Effects of a physical activity and nutrition program for seniors on body mass index and waist-to-hip ratio: A randomised controlled trial
MetadataShow full item record
Objective: To investigate whether a home-based program, physical activity and nutrition for seniors (PANS), made positive changes to central obesity, measured by body mass index (BMI) and waist-to-hip ratio (WHR). Methods: A 6-month randomised controlled trial was conducted targeting overweight and sedentary older adults aged 60 to 70 years residing in low to medium socio-economic suburbs within metropolitan Perth. Intervention participants (n = 248) received mailed materials and telephone/email support to improve nutrition and physical activity levels. Controls (n = 230) received small incentives to complete baseline and post-intervention questionnaires. Both groups reported anthropometric measures following specific written instructions. Generalised estimating equation models were used to assess repeated outcomes of BMI and WHR over both time points. Results: 176 intervention and 199 controls (response rate 78.5%) with complete data were available for analysis. After controlling for demographic and other confounding factors, the intervention group demonstrated a small (0.02) but significant reduction in WHR (p = 0.03) compared to controls, no apparent change in BMI was evident for both groups. The 0.02 reduction in mean WHR corresponded to a 2.11 cm decrease in waist circumference for a typical hip circumference. Conclusion: PANS appears to improve the WHR of participants. Changes in BMI might require a longer term intervention to take effect, and/or a follow-up study to confirm its sustainability.
NOTICE: this is the author’s version of a work that was accepted for publication in Preventive Medicine. Changes resulting from the publishing process, such as peer review, editing, corrections, structural formatting, and other quality control mechanisms may not be reflected in this document. Changes may have been made to this work since it was submitted for publication. A definitive version was subsequently published in Preventive Medicine, Vol. 54, No. 6 (2012). DOI: 10.1016/j.ypmed.2012.03.015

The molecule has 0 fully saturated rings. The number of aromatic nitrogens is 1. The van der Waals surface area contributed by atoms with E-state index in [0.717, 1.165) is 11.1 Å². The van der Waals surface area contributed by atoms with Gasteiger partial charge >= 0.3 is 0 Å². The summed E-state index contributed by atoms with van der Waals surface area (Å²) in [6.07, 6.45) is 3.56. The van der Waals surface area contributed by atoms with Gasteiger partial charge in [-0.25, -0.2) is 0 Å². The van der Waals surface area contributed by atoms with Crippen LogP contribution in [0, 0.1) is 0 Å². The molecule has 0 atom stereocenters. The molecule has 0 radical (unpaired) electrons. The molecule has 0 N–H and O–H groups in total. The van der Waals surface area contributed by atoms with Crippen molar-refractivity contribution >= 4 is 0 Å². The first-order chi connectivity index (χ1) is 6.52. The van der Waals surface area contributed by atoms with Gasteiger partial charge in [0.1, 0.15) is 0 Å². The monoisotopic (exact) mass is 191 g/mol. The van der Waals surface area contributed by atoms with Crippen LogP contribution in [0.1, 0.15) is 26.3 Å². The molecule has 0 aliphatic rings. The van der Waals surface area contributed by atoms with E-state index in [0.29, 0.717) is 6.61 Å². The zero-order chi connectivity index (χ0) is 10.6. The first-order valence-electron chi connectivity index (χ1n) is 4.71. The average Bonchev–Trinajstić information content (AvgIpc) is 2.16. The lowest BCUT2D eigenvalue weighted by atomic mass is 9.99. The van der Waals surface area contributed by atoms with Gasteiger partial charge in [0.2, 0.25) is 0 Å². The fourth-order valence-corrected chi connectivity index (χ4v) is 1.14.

Showing items related by title, author, creator and subject.
Delivering a personalised smoking cessation intervention by community pharmacists in Western Australia : a randomised controlled trialBurford, Oksana J (2012)Background: Tobacco smoking leads to death or disability and a drain on national resources. The literature suggests that cigarette smoking continues to be a major modifiable risk factor for a variety of diseases and that ...
Improving health outcomes by preventing intensive care related infection in Malaysia Intensive Care Unit (INVEST study)Soh, Kim Lam (2012)Ventilator-associated pneumonia (VAP), catheter-related blood stream infection (CRBSI) and pressure ulcers (PU) are well recognized complications in intensive care units (ICUs). Many of these are preventable but can also ...
Effectiveness of educational interventions to raise men's awareness of bladder and bowel health: a systematic reviewHodgkinson, B.; Tuckett, A.; Hegney, Desley; Paterson, J.; Kralik, D. (2010)Background: Urinary incontinence (UI) has been defined as a condition in which the involuntary loss of urine is a social or hygienic problem and is objectively demonstrable. Urinary incontinence is a common health problem ...